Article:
Throughout his campaign for president of the United States, Republican nominee Donald Trump has time and time again denigrated Muslim communities living on American soil and abroad. Trump’s critics have underscored how promoting the prejudicial treatment of Muslims only helps to strengthen anti-American Islamist organizations. By targeting Muslims, the arguments go, Trump inadvertently validates claims made by groups such as Islamic State and al-Qaeda about the inevitable mistreatment of Muslims by the US, regardless of whether or not they are law-abiding citizens.
But while there is much to be said for this argument, jihadi groups’ propaganda strategies are not limited to profiting from anti-Muslim sentiments.
On November 24, 2015 IS issued a recruitment video aimed at Muslims living in the English speaking world titled “No Respite.” A striking element of the film is the expression of a muted sympathy for non-Muslim minority groups facing structural and personal prejudice in the US and Europe. In other words, IS – a group generally believed to champion religious differences above all else – makes an implicit appeal to racial differences, to non-Muslim minority groups living in the US and Europe. By appealing to notions of justice and historical persecution, the group attempts to engender violence in the US and Europe, issuing a call to arms to minorities in both regions. But this isn’t a strategy limited to IS; al-Shabab, al-Qaeda’s Somalia-based affiliate, has made similar appeals.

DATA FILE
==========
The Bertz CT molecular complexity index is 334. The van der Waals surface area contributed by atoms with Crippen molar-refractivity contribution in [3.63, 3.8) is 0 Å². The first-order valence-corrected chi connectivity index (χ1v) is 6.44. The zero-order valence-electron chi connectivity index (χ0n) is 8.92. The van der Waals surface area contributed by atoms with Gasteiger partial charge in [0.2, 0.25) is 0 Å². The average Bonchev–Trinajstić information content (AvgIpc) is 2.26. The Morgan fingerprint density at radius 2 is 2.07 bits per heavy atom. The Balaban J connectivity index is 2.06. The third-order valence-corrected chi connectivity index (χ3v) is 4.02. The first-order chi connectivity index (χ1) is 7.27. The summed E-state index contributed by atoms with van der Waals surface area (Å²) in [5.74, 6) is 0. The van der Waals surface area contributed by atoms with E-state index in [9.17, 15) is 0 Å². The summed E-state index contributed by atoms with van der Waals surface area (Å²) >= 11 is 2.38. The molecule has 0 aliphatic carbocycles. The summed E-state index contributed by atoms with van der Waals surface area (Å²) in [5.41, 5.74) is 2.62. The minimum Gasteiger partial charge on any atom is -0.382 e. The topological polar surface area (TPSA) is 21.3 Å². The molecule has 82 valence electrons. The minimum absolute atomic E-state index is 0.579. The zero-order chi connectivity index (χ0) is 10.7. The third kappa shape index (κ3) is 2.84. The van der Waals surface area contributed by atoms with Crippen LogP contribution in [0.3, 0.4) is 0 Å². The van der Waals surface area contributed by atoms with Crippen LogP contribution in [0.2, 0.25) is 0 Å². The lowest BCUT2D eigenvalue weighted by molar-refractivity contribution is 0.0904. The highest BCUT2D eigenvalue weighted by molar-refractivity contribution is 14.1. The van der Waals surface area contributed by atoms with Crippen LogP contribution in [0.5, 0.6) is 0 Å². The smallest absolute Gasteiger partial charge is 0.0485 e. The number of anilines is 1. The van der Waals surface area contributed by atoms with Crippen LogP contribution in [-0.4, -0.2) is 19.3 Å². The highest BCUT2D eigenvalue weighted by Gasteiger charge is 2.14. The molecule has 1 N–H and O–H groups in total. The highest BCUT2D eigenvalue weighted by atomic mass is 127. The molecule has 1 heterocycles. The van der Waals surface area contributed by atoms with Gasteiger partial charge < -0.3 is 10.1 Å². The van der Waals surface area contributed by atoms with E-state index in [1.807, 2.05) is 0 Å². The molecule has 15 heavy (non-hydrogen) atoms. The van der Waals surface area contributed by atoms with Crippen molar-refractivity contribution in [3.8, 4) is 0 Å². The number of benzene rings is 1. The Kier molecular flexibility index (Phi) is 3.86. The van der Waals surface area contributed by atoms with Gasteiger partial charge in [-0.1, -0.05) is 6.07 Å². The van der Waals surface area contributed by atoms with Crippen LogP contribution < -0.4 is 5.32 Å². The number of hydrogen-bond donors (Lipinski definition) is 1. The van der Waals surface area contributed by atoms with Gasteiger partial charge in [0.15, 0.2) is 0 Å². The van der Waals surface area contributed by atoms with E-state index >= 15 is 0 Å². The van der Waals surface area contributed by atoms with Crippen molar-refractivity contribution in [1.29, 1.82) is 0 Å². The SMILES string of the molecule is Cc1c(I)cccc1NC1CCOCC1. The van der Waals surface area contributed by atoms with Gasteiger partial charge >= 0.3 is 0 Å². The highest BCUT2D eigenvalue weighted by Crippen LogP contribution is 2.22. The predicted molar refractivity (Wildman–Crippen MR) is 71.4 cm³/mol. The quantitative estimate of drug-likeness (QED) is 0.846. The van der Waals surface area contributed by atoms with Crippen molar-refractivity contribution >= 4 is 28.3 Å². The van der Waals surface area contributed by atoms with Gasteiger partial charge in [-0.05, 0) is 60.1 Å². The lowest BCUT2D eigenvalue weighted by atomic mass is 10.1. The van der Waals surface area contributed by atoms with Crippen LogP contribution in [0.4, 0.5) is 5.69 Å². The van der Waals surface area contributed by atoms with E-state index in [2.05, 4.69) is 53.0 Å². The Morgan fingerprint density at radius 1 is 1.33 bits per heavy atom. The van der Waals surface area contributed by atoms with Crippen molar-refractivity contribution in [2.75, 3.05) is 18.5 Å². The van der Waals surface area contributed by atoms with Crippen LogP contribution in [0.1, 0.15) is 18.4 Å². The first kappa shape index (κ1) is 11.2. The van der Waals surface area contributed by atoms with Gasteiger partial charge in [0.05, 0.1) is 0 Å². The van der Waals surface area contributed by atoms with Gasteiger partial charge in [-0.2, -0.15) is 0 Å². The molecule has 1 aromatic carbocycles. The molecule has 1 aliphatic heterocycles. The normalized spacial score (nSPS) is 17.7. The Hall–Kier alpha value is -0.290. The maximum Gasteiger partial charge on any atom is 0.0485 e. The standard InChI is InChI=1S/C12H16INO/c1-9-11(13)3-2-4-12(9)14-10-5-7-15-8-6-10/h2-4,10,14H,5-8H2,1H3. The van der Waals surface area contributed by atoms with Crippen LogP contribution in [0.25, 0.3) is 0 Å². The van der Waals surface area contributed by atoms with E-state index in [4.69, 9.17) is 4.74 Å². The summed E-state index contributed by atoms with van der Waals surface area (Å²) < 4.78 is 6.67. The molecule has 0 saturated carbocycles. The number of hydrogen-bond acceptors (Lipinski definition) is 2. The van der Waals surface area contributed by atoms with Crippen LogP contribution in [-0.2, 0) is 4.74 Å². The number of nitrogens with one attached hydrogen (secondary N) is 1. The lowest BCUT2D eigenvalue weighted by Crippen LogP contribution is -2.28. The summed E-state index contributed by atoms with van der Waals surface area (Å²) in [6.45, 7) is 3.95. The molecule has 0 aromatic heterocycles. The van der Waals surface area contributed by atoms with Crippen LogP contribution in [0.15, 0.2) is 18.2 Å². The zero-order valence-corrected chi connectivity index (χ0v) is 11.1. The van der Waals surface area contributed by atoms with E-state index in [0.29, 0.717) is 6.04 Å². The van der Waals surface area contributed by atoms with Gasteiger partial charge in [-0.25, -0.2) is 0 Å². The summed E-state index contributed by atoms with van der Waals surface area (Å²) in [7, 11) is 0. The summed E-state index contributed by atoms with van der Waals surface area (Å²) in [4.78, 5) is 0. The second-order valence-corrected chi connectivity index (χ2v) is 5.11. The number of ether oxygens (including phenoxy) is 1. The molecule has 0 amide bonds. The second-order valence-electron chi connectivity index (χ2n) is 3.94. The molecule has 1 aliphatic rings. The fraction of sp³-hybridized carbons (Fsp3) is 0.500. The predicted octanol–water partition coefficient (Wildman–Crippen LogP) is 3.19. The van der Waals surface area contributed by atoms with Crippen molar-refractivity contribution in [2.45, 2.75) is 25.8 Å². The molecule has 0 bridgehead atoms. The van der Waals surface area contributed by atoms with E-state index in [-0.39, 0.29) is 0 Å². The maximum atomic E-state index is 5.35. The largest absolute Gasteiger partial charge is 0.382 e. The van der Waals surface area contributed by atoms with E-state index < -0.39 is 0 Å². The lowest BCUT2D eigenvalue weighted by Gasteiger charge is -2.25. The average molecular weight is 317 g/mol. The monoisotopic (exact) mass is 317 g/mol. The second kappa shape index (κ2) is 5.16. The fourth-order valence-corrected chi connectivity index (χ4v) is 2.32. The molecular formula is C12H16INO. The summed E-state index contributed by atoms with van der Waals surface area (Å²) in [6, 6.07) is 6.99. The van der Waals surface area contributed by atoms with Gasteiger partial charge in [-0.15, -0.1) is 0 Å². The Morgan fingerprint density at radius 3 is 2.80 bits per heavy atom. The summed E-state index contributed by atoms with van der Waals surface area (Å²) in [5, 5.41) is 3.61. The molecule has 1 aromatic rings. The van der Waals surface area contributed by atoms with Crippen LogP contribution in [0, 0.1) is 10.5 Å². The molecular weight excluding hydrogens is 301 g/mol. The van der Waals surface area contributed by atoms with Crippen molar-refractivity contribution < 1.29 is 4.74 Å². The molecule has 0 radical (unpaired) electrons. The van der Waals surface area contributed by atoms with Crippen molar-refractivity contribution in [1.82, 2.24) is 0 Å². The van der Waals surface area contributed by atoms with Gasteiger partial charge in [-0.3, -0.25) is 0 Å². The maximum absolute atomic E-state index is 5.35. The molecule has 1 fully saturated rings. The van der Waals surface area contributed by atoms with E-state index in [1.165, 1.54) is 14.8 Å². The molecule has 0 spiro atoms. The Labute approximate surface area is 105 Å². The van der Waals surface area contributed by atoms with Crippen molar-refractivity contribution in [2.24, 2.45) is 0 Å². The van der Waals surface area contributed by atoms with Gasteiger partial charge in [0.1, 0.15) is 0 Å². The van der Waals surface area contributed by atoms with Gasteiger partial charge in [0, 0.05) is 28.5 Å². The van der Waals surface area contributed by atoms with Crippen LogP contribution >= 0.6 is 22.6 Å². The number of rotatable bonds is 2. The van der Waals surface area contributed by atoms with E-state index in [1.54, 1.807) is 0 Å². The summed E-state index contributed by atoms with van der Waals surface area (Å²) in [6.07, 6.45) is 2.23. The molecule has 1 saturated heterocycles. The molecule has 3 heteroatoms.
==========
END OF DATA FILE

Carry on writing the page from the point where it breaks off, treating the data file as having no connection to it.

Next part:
Analyzing the appeal of this IS recruitment video to members of largely non-Muslim minority groups, in comparison with similar invocations made by al-Shabab, yields a more nuanced understanding of the group’s ideology and how it animates its members and their worldviews.
The siren call of jihad
At a specific moment in the “No Respite” recruitment video, a voiceover declares, “For there is no honor to be found in the remnants of shirk (polytheism or idolatry) and nationalism, and no difference between an Arab and a non-Arab, or a black man and a white man, except through piety. This is the glory of faith that unites us.”
After Donald Trump proposed that the US ban Muslims from entering the country following the San Bernardino shooting, al-Shabab released a 51-minute long video highlighting the injustices experienced by black Americans and calling on them to join their Islamist movement. The video includes clips from speeches given by Malcolm X, as well as video footage from recent anti-police brutality protests across the country. A clip from a video by Anwar al-Awlaki, a famed preacher and al-Qaeda member who was the first US citizen to be targeted and killed by a US drone strike, features the man declaring, “Yesterday America was a land of slavery, segregation, lynching, and Ku Klux Klan. And tomorrow, it will be a land of religious discrimination and concentration camps. The West will eventually turn against its Muslim citizens.”
The IS and al-Shabab messages complement each other, expressing similar sentiments regarding prejudice faced by minorities either in the US, Europe, or both. IS expressly highlights how its particular brand of Islam ignores the differences that have haunted minorities in “The West” in an overt attempt to appeal to said minorities. Marginalized and discontented populations often provide fertile recruitment grounds for radicalism of all kinds. Referring to the distinction between a black man and a white man makes most sense to individuals living in places in which skin color has been the basis for political, social, and economic discrimination. Similarly, al-Shabab includes a clip of a preacher explicitly connecting the past experiences of Black Americans living in the US with what he claims will be the future experience of Muslims living in the US. Both assertions imply that the proper response to racial, ethnic, or religious prejudice is Islam, and in particular the interpretations of Islam favored by al-Shabab or IS.